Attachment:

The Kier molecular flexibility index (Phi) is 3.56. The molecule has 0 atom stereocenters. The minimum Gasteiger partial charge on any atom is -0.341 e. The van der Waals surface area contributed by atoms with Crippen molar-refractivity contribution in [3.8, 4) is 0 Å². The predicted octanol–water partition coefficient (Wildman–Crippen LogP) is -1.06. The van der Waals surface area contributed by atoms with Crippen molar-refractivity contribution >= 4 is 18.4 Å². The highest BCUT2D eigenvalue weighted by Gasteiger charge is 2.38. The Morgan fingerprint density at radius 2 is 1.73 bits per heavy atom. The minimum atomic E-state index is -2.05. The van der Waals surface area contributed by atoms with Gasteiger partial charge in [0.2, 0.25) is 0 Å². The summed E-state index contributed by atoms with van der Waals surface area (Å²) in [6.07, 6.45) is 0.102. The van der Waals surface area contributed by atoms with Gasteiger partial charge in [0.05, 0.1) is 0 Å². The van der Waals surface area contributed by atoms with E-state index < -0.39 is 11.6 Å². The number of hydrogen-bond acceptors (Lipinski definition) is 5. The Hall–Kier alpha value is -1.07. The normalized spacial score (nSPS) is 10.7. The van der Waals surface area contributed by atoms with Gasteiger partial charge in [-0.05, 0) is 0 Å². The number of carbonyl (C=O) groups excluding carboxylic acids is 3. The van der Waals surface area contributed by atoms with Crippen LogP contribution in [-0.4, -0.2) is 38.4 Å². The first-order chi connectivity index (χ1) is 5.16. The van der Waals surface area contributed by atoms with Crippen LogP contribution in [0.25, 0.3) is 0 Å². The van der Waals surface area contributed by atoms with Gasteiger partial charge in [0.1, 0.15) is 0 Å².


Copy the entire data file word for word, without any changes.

The Kier molecular flexibility index (Phi) is 3.56. The molecule has 0 atom stereocenters. The minimum Gasteiger partial charge on any atom is -0.341 e. The van der Waals surface area contributed by atoms with Crippen molar-refractivity contribution in [3.8, 4) is 0 Å². The predicted octanol–water partition coefficient (Wildman–Crippen LogP) is -1.06. The van der Waals surface area contributed by atoms with Crippen molar-refractivity contribution >= 4 is 18.4 Å². The highest BCUT2D eigenvalue weighted by Gasteiger charge is 2.38. The Morgan fingerprint density at radius 2 is 1.73 bits per heavy atom. The minimum atomic E-state index is -2.05. The van der Waals surface area contributed by atoms with Gasteiger partial charge in [0.2, 0.25) is 0 Å². The summed E-state index contributed by atoms with van der Waals surface area (Å²) in [6.07, 6.45) is 0.102. The van der Waals surface area contributed by atoms with Gasteiger partial charge in [0.05, 0.1) is 0 Å². The van der Waals surface area contributed by atoms with E-state index < -0.39 is 11.6 Å². The number of hydrogen-bond acceptors (Lipinski definition) is 5. The Hall–Kier alpha value is -1.07. The normalized spacial score (nSPS) is 10.7. The van der Waals surface area contributed by atoms with Gasteiger partial charge in [-0.05, 0) is 0 Å². The number of carbonyl (C=O) groups excluding carboxylic acids is 3. The van der Waals surface area contributed by atoms with Crippen LogP contribution in [-0.4, -0.2) is 38.4 Å². The first-order chi connectivity index (χ1) is 5.16. The van der Waals surface area contributed by atoms with Crippen LogP contribution in [0.25, 0.3) is 0 Å². The van der Waals surface area contributed by atoms with Gasteiger partial charge in [0.1, 0.15) is 0 Å².